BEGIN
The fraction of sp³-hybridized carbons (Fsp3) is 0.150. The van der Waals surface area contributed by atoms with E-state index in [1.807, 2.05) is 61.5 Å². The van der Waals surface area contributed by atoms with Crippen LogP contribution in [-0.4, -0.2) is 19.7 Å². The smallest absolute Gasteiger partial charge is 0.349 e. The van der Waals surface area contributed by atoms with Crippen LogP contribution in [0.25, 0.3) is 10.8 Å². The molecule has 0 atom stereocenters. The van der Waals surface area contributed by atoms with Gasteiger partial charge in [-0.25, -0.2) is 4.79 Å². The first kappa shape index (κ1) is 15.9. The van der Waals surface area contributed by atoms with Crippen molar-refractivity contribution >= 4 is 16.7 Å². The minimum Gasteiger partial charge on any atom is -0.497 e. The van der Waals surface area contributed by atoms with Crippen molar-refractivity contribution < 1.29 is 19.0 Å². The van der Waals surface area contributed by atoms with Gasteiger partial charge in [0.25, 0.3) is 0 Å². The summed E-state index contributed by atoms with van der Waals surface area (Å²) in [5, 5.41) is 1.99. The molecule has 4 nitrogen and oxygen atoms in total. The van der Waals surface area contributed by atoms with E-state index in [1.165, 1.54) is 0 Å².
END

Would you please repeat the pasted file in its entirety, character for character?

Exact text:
The fraction of sp³-hybridized carbons (Fsp3) is 0.150. The van der Waals surface area contributed by atoms with E-state index in [1.807, 2.05) is 61.5 Å². The van der Waals surface area contributed by atoms with Crippen LogP contribution in [-0.4, -0.2) is 19.7 Å². The smallest absolute Gasteiger partial charge is 0.349 e. The van der Waals surface area contributed by atoms with Crippen LogP contribution in [0.25, 0.3) is 10.8 Å². The molecule has 0 atom stereocenters. The van der Waals surface area contributed by atoms with Gasteiger partial charge in [-0.25, -0.2) is 4.79 Å². The first kappa shape index (κ1) is 15.9. The van der Waals surface area contributed by atoms with Crippen molar-refractivity contribution >= 4 is 16.7 Å². The minimum Gasteiger partial charge on any atom is -0.497 e. The van der Waals surface area contributed by atoms with Crippen molar-refractivity contribution < 1.29 is 19.0 Å². The van der Waals surface area contributed by atoms with Gasteiger partial charge in [0.25, 0.3) is 0 Å². The summed E-state index contributed by atoms with van der Waals surface area (Å²) in [5, 5.41) is 1.99. The molecule has 4 nitrogen and oxygen atoms in total. The van der Waals surface area contributed by atoms with E-state index in [1.165, 1.54) is 0 Å².